• Buttons and other widgets to be selected in GUIs should be a reasonable size, it is very difficult to click on small ones.
• Edges (e.g. menubar in Mac OS) and corners of the computer display are particularly easy to acquire because the pointer remains at the screen edge regardless of how much further the mouse is moved, thus can be considered as having infinite width.
• Popup menus can usually be opened faster than pull-down menus, since the user avoids travel.
• Pie menu items typically are selected faster and have a lower error rate than linear menu items, for two reasons: because pie menu items are all the same, small distance from the centre of the menu, and their wedge-shaped target areas (which usually extend out to the screen edge) are very large.

Fitts' law remains one of the only hard, reliable human-computer interaction predictive models, joined more recently by the Accot-Zhai steering law, which is derived from Fitts' law.

## Some mathematical details

The logarithm in Fitts' law is called the index of difficulty ID for the target, and has units of bits. We can rewrite the law as

$\displaystyle ID = \log_2 \left(\frac{D}{W}+1\right)$
$\displaystyle T = a + b ID$

Thus, the units for b are time/bit, e.g. milliseconds/bit. The constant a can be thought of as incorporating reaction time and/or the time required to click a button.

The values for a and b change as the conditions under which pointing is done are changed. For example, a mouse and stylus may both be used for pointing, but have different constants a and b associated with them.

An index of performance IP (also called throughput TP), in bits/time, can be defined to characterize how quickly pointing can be done, independent of the particular targets involved. There are two conventions for defining IP: one is IP = 1/b (which has the disadvantage of ignoring the effect of a), the other is IP = IDaverage/MTaverage (which has the disadvantage of depending on an arbitrarily chosen "average" ID). For a discussion of these two conventions, see Zhai (2002). Whatever definition is used, measuring the IP of different input devices allows the devices to be compared with respect to their pointing capability.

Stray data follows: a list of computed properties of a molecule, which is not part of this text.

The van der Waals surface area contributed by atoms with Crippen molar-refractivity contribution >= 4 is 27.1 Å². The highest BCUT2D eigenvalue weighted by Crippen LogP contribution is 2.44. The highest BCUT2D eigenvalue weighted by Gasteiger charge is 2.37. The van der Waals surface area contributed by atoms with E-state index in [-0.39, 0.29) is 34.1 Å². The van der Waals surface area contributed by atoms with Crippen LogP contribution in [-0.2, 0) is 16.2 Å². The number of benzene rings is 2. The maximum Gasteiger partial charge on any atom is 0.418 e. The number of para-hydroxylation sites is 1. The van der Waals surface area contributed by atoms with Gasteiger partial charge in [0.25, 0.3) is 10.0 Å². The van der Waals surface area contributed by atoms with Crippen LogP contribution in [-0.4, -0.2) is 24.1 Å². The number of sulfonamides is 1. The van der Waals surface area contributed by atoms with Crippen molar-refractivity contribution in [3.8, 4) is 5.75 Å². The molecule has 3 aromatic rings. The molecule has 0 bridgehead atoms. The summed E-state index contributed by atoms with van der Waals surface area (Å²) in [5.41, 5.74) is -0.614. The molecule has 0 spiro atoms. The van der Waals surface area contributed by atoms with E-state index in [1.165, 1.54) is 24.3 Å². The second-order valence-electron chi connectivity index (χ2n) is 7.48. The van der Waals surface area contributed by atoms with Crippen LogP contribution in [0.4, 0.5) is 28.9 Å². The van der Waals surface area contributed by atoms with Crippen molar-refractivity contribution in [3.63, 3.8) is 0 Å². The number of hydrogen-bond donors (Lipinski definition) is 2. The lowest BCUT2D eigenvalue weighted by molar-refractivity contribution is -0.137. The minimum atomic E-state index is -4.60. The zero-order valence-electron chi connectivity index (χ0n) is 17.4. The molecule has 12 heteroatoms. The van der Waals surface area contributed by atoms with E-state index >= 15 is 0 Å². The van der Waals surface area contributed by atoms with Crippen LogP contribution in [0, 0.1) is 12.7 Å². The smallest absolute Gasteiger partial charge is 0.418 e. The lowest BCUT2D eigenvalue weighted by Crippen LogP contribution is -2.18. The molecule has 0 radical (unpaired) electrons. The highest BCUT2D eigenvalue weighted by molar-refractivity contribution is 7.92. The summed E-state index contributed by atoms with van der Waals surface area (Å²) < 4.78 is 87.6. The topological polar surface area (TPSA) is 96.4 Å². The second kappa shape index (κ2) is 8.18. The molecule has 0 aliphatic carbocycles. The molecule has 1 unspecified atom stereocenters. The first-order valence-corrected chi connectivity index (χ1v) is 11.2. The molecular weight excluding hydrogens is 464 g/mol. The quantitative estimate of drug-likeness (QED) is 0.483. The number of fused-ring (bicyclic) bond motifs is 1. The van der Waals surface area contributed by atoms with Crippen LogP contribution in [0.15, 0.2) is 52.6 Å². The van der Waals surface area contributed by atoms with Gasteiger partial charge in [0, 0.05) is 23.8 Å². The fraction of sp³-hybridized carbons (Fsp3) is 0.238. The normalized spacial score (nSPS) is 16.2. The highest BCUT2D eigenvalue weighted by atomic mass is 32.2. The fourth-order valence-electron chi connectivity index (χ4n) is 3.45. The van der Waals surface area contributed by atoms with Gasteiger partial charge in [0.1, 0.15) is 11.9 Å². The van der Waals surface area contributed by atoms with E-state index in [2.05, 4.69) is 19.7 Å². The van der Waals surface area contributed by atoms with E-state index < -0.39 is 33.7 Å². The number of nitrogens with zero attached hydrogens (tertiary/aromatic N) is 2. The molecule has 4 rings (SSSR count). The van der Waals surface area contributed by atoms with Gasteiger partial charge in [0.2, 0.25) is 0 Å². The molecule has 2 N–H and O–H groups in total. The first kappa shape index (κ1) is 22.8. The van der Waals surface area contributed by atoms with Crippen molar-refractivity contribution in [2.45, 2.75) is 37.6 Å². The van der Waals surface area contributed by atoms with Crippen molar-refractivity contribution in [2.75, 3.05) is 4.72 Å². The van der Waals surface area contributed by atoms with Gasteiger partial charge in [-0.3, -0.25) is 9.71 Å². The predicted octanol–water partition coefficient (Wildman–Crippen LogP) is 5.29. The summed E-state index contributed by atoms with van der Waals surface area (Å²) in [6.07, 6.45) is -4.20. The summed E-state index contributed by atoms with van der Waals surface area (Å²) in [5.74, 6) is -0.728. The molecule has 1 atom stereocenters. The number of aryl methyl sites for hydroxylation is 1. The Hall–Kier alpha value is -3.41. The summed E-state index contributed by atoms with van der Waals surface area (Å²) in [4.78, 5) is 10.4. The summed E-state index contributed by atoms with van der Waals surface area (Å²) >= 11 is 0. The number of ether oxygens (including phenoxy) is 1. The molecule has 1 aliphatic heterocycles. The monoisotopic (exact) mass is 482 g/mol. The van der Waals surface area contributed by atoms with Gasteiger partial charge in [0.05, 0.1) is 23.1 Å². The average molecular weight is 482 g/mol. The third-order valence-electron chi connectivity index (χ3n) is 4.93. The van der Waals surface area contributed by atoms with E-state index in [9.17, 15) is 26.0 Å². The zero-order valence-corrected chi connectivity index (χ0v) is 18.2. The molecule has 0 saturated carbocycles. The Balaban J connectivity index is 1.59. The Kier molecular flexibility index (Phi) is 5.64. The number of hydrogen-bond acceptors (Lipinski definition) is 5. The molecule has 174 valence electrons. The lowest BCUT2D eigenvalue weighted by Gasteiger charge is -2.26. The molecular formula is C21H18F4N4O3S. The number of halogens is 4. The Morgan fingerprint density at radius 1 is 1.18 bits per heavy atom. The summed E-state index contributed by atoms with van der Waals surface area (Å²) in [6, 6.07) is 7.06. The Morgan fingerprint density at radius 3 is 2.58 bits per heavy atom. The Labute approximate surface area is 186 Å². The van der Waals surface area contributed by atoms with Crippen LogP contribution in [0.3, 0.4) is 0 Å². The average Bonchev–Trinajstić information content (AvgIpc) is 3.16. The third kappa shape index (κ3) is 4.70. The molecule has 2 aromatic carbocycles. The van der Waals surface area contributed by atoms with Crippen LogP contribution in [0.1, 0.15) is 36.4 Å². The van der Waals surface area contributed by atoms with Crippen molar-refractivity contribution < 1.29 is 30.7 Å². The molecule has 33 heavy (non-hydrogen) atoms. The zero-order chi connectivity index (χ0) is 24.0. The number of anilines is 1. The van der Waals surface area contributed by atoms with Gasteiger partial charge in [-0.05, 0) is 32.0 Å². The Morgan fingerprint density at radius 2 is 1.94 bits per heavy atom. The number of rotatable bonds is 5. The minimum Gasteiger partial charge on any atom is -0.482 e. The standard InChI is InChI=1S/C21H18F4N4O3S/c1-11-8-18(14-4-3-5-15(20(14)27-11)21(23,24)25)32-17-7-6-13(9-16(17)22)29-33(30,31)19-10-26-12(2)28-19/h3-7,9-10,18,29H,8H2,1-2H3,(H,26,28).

Slightly different from the Shannon formulation is the original formulation by Fitts

$\displaystyle ID = \log_2 \left(\frac{2D}{W}\right)$

The factor of 2 here is not particularly important; this form of the ID can be rewritten with the factor of 2 absorbed as changes in the constants a, b. The "+1" in the Shannon form, however, does make it different from Fitts' original form, especially for low values of the ratio D/W. The Shannon form has the advantage that the ID is always non-negative, and has been shown to better fit measured data.

## A derivation of Fitts' law

Fitts' law can be derived from various models of motion. A very simple model, involving discrete, deterministic responses, is considered here. Although this model is overly simplistic, it provides some intuition for Fitts' law.

Assume that the user moves toward the target in a sequence of submovements. Each submovement requires a constant time t to execute, and moves a constant fraction 1-r of the remaining distance to the centre of the target, where 0 < r < 1. Thus, if the user is initially at a distance D from the target, the remaining distance after the first submovement is rD, and the remaining distance after the nth submovement is rnD. (In other words, the distance left to the target's centre is a function that decays exponentially over time.) Let N be the (possibly fractional) number of submovements required to fall within the target. Then,

$\displaystyle r^N D = \frac{W}{2}$

Solving for N:

 N $\displaystyle = \log_r \frac{W}{2D}$ $\displaystyle = \frac{1}{log_2 r} \log_2 \frac{W}{2D}$ (because logxy = (logzy)/(logzx)) $\displaystyle = \frac{1}{log_2 1/r} \log_2 \frac{2D}{W}$ (because logxy = - logx1/y)

The time required for all submovements is:

$\displaystyle T = Nt = \frac{t}{log_2 1/r} \log_2 \frac{2D}{W}$

By defining appropriate constants a and b, this can be rewritten as

$\displaystyle T = a + b \log_2 \frac{D}{W}$

The above derivation is similar to one given in Card, Moran, and Newell (1983). For a critique of the deterministic iterative-corrections model, see Meyer et al. (1990).